Marine geophysical and geological data in PIB have provided a framework for understanding the retreat and drainage system of paleo-Pine Island Glacier. Swath bathymetry and acoustic data of outer PIB reveal mega-scale lineations in soft till and grounding zone wedges extending to the continental margin of the Amundsen Sea (Evans and others, 2006; Larter and others, 2014). Inner PIB (Figs. 1a and b) is marked by a transition to a rugged bedrock basin and channel network (Lowe and Anderson, 2002, 2003; Nitsche and others, 2013; Witus and others, 2014). These basins are ~600 m deep (Fig. 1c) and several kilometers wide (Nitsche and others, 2013; Witus and others, 2014). Some are thought to have been occupied by paleo-subglacial lakes (Witus and others, 2014; Kuhn and others, 2017). The basins are connected by deeply incised (~250 m deep) anastomosing channels (Fig. 1d) up to 20 km long that are sometimes perpendicular to paleoice-flow direction (Lowe and Anderson, 2003; Nitsche and others, 2013; Witus and others, 2014; Kuhn and others, 2017; Kirkham and others, 2019). The basin floors have linear and drumlin-like features and P-forms (Nitsche and others, 2013), indicating that the basins were initially glacially carved and later modified by subglacial water flow from the channels (Lowe and Anderson, 2002; Nitsche and others, 2013).

Fig. 1. (a) Bathymetry of Inner PIB with sediment to bedrock transition (Arndt and others, 2013; Nitsche and others, 2013; Witus and others, 2014) including (b) bedrock basins with (c) an along-flow cross-section ~600 m deep and (d) an across-flow cross-section of connecting bedrock channels ~250 m deep.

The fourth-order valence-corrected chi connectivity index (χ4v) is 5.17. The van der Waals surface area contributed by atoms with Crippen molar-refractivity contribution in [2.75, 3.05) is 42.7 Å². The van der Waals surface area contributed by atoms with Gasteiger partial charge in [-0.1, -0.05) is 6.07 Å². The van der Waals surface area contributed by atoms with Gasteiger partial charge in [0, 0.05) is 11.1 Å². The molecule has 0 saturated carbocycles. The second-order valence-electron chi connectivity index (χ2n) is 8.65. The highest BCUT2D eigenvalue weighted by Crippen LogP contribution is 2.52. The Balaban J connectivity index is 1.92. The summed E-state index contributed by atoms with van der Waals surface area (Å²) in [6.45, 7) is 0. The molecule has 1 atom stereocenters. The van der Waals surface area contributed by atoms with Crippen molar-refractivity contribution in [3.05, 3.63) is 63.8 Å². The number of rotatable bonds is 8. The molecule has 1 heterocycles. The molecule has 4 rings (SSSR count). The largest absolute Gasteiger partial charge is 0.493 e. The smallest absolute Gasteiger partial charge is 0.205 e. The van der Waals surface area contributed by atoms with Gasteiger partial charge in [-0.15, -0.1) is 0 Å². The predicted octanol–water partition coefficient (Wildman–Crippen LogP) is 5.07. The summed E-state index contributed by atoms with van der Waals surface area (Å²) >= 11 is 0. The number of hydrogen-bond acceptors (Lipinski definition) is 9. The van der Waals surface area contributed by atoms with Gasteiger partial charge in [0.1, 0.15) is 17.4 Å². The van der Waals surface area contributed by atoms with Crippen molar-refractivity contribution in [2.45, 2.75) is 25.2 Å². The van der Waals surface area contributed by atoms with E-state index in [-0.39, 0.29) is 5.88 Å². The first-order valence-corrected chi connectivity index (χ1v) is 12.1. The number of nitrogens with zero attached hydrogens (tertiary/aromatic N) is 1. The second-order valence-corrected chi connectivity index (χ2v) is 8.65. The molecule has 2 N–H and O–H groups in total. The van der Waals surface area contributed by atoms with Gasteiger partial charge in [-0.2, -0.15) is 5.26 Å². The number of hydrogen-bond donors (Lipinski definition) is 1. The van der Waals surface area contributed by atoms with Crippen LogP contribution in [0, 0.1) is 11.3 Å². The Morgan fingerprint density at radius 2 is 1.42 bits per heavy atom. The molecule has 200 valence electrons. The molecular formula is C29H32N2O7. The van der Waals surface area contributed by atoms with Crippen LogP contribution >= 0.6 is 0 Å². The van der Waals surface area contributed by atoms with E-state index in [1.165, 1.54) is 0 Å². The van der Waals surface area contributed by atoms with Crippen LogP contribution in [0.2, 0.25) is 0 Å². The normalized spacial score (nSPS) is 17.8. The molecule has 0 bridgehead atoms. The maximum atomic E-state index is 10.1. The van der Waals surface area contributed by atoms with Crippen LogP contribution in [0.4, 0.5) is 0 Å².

The basins and channels appear to be organized into a large-scale subglacial drainage system hypothesized to have suppored intensive meltwater (e.g. Alley and others, 2006) or outburst events (Lowe and Anderson, 2003; Nitsche and others, 2013; Witus and others, 2014). The sinuous nature of the channels, P-forms and incisions around the bedrock drumlin heads provides additional evidence for significant meltwater drainage (Lowe and Anderson, 2003; Nitsche and others, 2013; Kirkham and others, 2019). Morphological similarities to the Labyrinth – a collection of channels in the Transantarctic Mountains that were incised by high-discharge outburst floods (Lewis and others, 2006) – provide support for this interpretation (Nitsche and others, 2013; Kirkham and others, 2019). The channels in PIB cover an area of 400 times the size of the Labyrinth, which has been used to suggest that drainage events beneath the paleoice-stream were catastrophic (Kirkham and others, 2019). Their deep incisions have led to the interpretation that the meltwater events must have been extremely high-volume (Nitsche and others, 2013; Kirkham and others, 2019) with discharge rates up to 8.8 × 106 m3 s−1 (Kirkham and others, 2019), which were plausible during ice sheet formation (Alley and others, 2006), but this is inconsistent with modern subglacial melt rates (Joughin and others, 2009; Nitsche and others, 2013; Kirkham and others, 2019). This idea has prompted the conjecture that subglacial volcanism or subglacial lake drainage may be responsible for increased paleo-melt rates (Nitsche and others, 2013; Kirkham and others, 2019). A recent investigation in the western Ross Sea has documented the existence of a large subglacial meltwater system that connects to subglacial lakes within an area of high heat flow; this system is known to have been active during the post-LGM retreat of the ice sheet from the continental shelf (Simkins and others, 2017) and resulted in the deposition of a unique meltwater facies on the outer continental shelf (Prothro and others, 2018). These channels may also have formed over multiple glacial cycles (Lowe and Anderson, 2003; Nitsche and others, 2013; Kirkham and others, 2019). The formation processes of these meltwater deposits could provide information on subglacial systems and ice-sheet history, but the mechanisms remain unresolved and may include a combination of tidal and sub-ice-shelf processes (e.g. Horgan and others, 2013; Christianson and others, 2016).